On June 3, 2007 I went through a drive-through in a McDonald’s restaurant and ordered a Cheeseburger Happy Meal. I was in Macon, GA following a triathlon and trust me, I was a little glad I wasn’t closer to home as I didn’t want anyone to see me, in my car, ordering from there. After all, I encourage people to stay away from fast food, and here I was sitting in the drive through of the local McDonald’s. No, I wasn’t ordering the burger to eat, I was ordering it as a little experiment. I had heard that the burger wouldn’t go bad, so I decided to buy it and check it out.
I brought the Happy Meal to the office (full with a pickle, ketchup & cheese on it), along with french fries. We kept it in the baggie on our counter, and after a few days, it started to look bad … but it never really smelled. After about two weeks, it hadn’t changed much in looks, and the biggest surprise was that there was NO mold on it. So we kept the burger just to see what would happen to it. Fast forward a few years (yes years) and the burger was still in the bag, being stored in our office basement (as a reminder, we have a large half finished basement in our office, so there is plenty of room for storage, including an old cheeseburger and fries).
Eventually this burger started to smell bad, but it still never got moldy and certainly didn’t attract any kind of bugs. We put it in a plastic jar to hide the smell, as the stench was pretty bad. Every year in June, we would bring up the burger and show it to people, so they could see it hadn’t changed. One year we bought some fruit and vegetables for comparison, and within a week the cucumber & strawberries became soggy and moldy. Another year I purchased a grass fed burger, and also within a week, it started to get moldy and go bad. So the whole point of our little experiment, was to show that if a Happy Meal burger doesn’t attract mold (or bugs) and does not get old, what kind of nutritional value would it have? Why would someone eat it if it couldn’t go bad? Would you be better off eating cardboard? The best thing is to eat real food — fruits, veggies (ideally organic) and grassfed beef, chicken, fish. Food that is processed and packaged has less nutritional value (in some cases zero nutrition), so you are better off eating food to fuel your body, not to harm it.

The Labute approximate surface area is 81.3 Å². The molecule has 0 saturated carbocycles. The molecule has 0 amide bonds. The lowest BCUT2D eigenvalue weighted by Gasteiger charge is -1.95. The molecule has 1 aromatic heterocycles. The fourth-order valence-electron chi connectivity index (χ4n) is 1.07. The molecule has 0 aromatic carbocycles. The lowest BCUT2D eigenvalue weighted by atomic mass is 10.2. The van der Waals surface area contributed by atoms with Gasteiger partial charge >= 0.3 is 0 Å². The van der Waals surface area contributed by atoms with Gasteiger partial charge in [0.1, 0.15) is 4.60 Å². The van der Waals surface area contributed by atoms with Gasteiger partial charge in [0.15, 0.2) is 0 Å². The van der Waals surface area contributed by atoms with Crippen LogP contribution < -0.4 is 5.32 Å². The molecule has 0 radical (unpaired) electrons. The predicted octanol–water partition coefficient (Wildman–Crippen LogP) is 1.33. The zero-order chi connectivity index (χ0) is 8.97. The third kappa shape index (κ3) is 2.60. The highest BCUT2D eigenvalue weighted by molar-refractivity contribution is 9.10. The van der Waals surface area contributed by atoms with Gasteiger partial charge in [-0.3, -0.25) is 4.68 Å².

Just a few weeks ago, in June 2017, we brought up the Happy Meal again, this time it was 10 years old. I took a photo of it, as I often do, and put it on our office Facebook page. At the current time of this writing, the post has over 540 shares and 127,000 views. I’m not sure how much more it will be shared or viewed, but I guess you could say it has gone viral. I kind of wish a post about the benefits of chiropractic had gone viral though, as I’d much rather be spreading the word about the benefits of chiropractic care instead of the dangers of fast food. Regardless, people are seeing it and hopefully are making better eating choice in the future.
This is not a personal attack on McDonald’s, as Burger King, Wendy’s, Jack in The Box …. they are all about the same. They are fast food options with limited to no nutritional value. Yes fast food is necessary at times. But really not more than once a month, if that. If you don’t have time to plan out your meals, even buying food (meals) at the grocery store is a better option. A banana at Quick Trip costs 50-cents. Eating healthy doesn’t have to be expensive, it just takes planning and commitment. It’s not always that hard.
If you are interested in that Facebook post, click here to see it and share it if you want!